New York City skyline
Courtesy Alison Day via Flickr Commercial Commons New York City skyline

For the fifth year, the Center for Globalization and Strategy at Barcelona’s IESE Business School has compiled its annual list of the world's smartest cities according to its Cities in Motion Index. The index calculates the performance of 165 cities across 80 countries using a rubric of indicators, including urban planning, mobility and transportation, environmental performance, and technology and connectivity accessibility. (This year, the organization even added the number of Apple stores as a measurement to the index.) "Urban managers face significant obstacles such as difficulties in mobility, aging populations, increases in inequality, the persistence of poverty and pollution, among many other challenges," write authors Pascual Berrone and Joan Enric Ricart in the foreword. "The scope and magnitude of these challenges demonstrate the need for the world’s cities to undertake a strategic review process that covers: what type of city they want to be, what their priorities are, and what process of change they will adopt in order to take advantage of the opportunities—and minimize the threats—of urbanization."

The Top 50 list: 1. New York; 2. London; 3. Paris; 4. Tokyo; 5. Reykjavik, Iceland; 6. Singapore; 7. Seoul, South Korea; 8. Toronto; 9. Hong Kong; 10. Amsterdam; 11. Berlin; 12. Melbourne, Australia; 13. Copenhagen, Denmark; 14. Chicago; 15. Sydney; 16. Stockholm; 17. Los Angeles; 18. Wellington, New Zealand ; 19. Vienna; 20. Washington, D.C.; 21. Boston; 22. Helsinki; 23. Oslo, Norway; 24. Zurich; 25. Madrid; 26. Barcelona, Spain; 27. San Francisco; 28. Auckland, New Zealand; 29. Bern, Switzerland; 30. Dublin; 31. Hamburg, Germany; 32. Geneva; 33. Gothenburg, Sweden; 34. Basel, Switzerland; 35. Ottawa, Ontario; 36. Vancouver, British Columbia; 37. Munich; 38. Montreal; 39. Houston; 40. Prague; 41. Dallas; 42. Frankfurt, Germany; 43. Rotterdam, the Netherlands; 44. Lyon, France; 45. Milan; 46. Philadelphia; 47. San Diego; 48. Brussels; 49. Riga, Latvia; 50. Tallinn, Estonia [IESE]

In a recently released study, researchers from Perkins+Will found that employees who utilize sit-stand desks reported increased productivity and concentration over a 12-month period. “What makes this study different from any other sit-stand desk study ... is the combination of its long duration and its inclusion of complementary qualitative data,” lead researcher Elizabeth Garland said in a press release. “Most studies conclude after just a few months. Ours lasted a full year. This allowed us to assess both the objective and subjective health impacts of sit-stand desk usage, from perceived stress and well-being to measurable changes in sedentary behavior.” [Perkins+Will]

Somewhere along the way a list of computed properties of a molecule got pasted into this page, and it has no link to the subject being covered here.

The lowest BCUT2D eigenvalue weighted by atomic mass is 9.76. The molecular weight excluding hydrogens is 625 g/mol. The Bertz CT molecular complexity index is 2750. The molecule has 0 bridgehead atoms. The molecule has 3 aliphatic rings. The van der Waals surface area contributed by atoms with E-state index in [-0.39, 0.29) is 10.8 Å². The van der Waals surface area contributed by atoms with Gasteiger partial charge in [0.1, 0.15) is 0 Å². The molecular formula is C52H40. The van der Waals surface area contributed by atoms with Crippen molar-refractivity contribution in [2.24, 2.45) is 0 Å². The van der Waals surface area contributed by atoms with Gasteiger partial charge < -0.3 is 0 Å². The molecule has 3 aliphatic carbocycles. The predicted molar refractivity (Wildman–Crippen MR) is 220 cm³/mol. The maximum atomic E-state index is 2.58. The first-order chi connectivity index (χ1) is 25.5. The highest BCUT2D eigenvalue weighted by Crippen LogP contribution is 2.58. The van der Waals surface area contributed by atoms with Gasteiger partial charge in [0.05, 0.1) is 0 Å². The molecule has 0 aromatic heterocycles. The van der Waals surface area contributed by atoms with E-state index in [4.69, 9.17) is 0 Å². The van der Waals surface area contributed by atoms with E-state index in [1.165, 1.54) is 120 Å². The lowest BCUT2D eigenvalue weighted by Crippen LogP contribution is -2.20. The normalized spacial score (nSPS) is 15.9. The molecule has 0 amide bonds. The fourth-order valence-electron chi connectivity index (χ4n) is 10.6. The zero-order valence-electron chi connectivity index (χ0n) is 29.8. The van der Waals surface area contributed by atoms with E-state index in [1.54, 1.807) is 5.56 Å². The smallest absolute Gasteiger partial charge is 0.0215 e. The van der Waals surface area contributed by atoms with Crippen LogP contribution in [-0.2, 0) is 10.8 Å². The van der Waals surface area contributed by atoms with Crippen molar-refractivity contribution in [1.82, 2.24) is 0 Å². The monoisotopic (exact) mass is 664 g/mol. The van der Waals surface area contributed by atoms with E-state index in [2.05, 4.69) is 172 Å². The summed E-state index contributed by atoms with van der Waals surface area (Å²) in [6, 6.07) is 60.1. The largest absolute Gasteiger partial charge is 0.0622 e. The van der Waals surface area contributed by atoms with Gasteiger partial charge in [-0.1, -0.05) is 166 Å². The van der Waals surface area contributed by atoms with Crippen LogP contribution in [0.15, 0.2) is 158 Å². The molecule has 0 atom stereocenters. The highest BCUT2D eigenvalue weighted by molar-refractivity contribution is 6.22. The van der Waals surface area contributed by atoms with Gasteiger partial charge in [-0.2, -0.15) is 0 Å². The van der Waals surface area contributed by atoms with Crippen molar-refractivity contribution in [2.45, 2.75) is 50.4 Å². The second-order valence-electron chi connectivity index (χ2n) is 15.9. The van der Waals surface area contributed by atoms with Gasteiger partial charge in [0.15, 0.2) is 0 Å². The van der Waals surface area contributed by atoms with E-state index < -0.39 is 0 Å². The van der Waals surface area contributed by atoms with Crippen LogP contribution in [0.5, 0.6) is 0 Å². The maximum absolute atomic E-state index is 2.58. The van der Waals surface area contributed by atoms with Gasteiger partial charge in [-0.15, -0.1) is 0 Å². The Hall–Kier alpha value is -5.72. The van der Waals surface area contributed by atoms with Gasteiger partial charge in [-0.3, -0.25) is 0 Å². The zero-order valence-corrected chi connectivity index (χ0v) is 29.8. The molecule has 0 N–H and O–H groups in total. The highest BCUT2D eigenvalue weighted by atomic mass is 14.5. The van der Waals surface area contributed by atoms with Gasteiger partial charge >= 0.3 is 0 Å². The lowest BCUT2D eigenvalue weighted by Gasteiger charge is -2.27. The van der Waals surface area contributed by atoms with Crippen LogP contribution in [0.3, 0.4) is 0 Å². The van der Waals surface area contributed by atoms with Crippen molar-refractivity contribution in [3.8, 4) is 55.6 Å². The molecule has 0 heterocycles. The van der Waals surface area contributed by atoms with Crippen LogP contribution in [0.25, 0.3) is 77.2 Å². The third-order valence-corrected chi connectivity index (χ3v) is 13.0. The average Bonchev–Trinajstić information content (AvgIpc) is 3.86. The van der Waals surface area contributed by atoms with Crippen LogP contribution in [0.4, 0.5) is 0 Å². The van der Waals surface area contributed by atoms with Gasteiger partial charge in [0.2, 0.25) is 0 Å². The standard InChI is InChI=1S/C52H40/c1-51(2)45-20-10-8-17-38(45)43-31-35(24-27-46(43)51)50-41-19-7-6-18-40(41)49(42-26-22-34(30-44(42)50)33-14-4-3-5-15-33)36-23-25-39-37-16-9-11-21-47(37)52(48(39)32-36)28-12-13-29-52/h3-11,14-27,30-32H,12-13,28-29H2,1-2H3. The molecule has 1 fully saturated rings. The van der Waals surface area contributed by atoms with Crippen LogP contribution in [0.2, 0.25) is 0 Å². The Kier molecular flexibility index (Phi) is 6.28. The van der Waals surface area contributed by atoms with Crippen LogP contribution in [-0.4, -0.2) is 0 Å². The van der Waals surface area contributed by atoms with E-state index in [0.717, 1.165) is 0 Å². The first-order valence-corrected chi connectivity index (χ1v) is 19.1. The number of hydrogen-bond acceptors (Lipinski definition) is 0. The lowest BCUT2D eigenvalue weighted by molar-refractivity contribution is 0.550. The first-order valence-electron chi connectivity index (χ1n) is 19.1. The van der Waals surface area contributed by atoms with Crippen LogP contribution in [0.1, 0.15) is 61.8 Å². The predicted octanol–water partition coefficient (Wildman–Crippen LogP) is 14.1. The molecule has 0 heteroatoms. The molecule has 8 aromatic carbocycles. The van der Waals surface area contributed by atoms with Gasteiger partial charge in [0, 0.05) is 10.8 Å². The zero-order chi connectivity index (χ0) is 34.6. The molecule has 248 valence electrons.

The U.S. Department of Transportation and the Environmental Protection Agency are expected to unveil a proposal that would strip the state of California of its power to set state vehicle emissions standards. According to a Reuters article, the new regulation would revoke a waiver California was granted as part of the 1963 Clean Air Act to determine these standards and require zero-emission vehicles. The proposal also recommends freezing national emissions requirements at 2020 standards through 2026. [Reuters]

Researchers at the University of Washington in Seattle have created a perovskite solar cell prototype that can generate energy up to 97 percent of the theoretical maximum; silicon solar cells can only attain an efficiency of 84 percent. To optimize the solar cells, the team treated the ultra-thin sheets with "surface passivation," a technique that "treats imperfections and reduces the likelihood that the absorbed photons will end up wasted rather than converted to useful energy," according to a university press release. [University of Washington]

A citation winner in our 2018 R+D Awards, Robotic Needle Felting by Tsz Yan Ng, Wesley McGee, and Asa Peller from the University of Michigan's Taubman College of Architecture and Urban Planning’s Digital Fabrication Lab, utilizes techniques similar to additive manufacturing to craft complicated fabric topographies without thread or glue. [ARCHITECT]

A team from Oak Ridge National Laboratory (ORNL) has developed a sodium-ion conducting membrane that could optimize stationary battery systems designed for grid-scale electricity storage. Currently, many of these systems rely on water-based redox flow battery systems, which are cheaper than lithium-ion alternatives but cannot store a comparable amount of energy. To combat this problem, ORNL scientists created a low-cost but highly conductive polymer membrane that, when combined with a plasticizer and a common material used as a thickener in some foods, results in a durable material to optimize high-energy batteries. [ORNL]